SEATTLE (AP) — A satellite-linked tag fired into an endangered Puget Sound orca by federal biologists led to a fungal infection that contributed to the whale's death, scientists said Wednesday.
The National Oceanic and Atmospheric Administration Fisheries said a 20-year-old whale found dead off Vancouver Island in March was found to have fragments of a dart tag in its dorsal fin. The death prompted the agency in April to temporarily halt its tagging program.
Five weeks before it was found dead, researchers fired a small satellite-linked transmitter into the orca to track where the animals go in the winter and how they find food. The transmitter is the size of a 9-volt battery and attaches with two titanium darts just over 2 inches long. It's designed to detach over time and leave nothing behind in the whale.
A fungal infection entered the orca's bloodstream at the spot where it was shot, causing the animal's death, the necropsy found. The fungus may have been introduced by a contaminated tag, or was already on whale's skin and brought deeper by fragments left behind in the animal's body, the examination found.
The tag may have been contaminated when it fell into the sea and wasn't properly sterilized before it was used, possibly contributing to introducing the fungi into the wound, the report by a panel of scientists said.
The agency and its scientists "are deeply dismayed that one of their tags may have had something to do with the death of this whale," NOAA Fisheries' chief scientist Richard Merrick told reporters in a telephone call.
"There's always a risk involved when you're conducting research on wild animals. But it's our job and our obligation to reduce that risks and that's what we'll continue to do," Merrick said.
Some advocates have criticized the tagging, saying it injures the orcas and there are less invasive ways to monitor the small population of whales. There are currently 82 animals.
Ken Balcomb, a senior scientist with the Center for Whale Research in Friday Harbor, said he has been raising concerns for years about the use of the tags, which he called "barbaric and risky."
Several factors may have predisposed the whale to a severe fungal infection, including not completely sterilizing the device, Merrick said. The tag also hit the whale near significant blood vessels, and the whale's health may have been compromised at the time it was tagged in February.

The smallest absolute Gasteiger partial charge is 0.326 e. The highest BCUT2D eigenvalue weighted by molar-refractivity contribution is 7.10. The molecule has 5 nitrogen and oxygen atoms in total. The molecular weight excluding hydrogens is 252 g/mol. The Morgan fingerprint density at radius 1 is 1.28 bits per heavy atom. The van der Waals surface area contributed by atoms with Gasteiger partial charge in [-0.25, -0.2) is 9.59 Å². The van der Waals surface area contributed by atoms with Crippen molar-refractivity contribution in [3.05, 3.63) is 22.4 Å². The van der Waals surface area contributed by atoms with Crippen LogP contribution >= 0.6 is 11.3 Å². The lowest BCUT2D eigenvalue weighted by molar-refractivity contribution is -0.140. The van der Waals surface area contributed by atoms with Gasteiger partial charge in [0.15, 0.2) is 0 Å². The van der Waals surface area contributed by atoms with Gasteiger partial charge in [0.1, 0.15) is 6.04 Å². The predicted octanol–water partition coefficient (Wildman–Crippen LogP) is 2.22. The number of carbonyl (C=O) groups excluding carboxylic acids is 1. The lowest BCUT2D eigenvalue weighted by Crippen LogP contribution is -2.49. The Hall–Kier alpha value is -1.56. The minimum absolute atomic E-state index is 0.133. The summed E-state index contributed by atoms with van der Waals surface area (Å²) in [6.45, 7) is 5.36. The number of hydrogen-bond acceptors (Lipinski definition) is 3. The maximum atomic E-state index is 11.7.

"It's devastating to think this could have happened," said Brad Hanson, the biologist who heads the orca tagging program. He said he was in charge and "completely responsible" for failing to ensure that the tag was properly sterilized.
"We're trying to take stock of the report and comments and figure how best to move forward," he said. Hanson noted the program has produced a tremendous amount of data about the whales in a relatively short amount of time.
But the satellite tagging program will remain suspended until the agency has completed its own review.
NOAA's Northwest Fisheries Science Center in Seattle will also set up an independent panel to review whether satellite tagging of Puget Sound resident orcas should continue.
And NOAA's Office of Protected Resources will consider additional conditions to reduce injury or infection for all future tagging efforts on whales, dolphins and other cetaceans.
The number of southern resident killer whales has fluctuated in recent decades as they have faced threats from pollution, lack of prey and disturbance from boats.
NOAA is considering whether to expand habitat protections for the orcas to include offshore areas from Washington to Northern California, and Merrick said the tagging program has been crucial to understanding the animal's habitat.
The tag has been used numerous times on whales and other marine mammals, as well as eight Puget Sound orcas.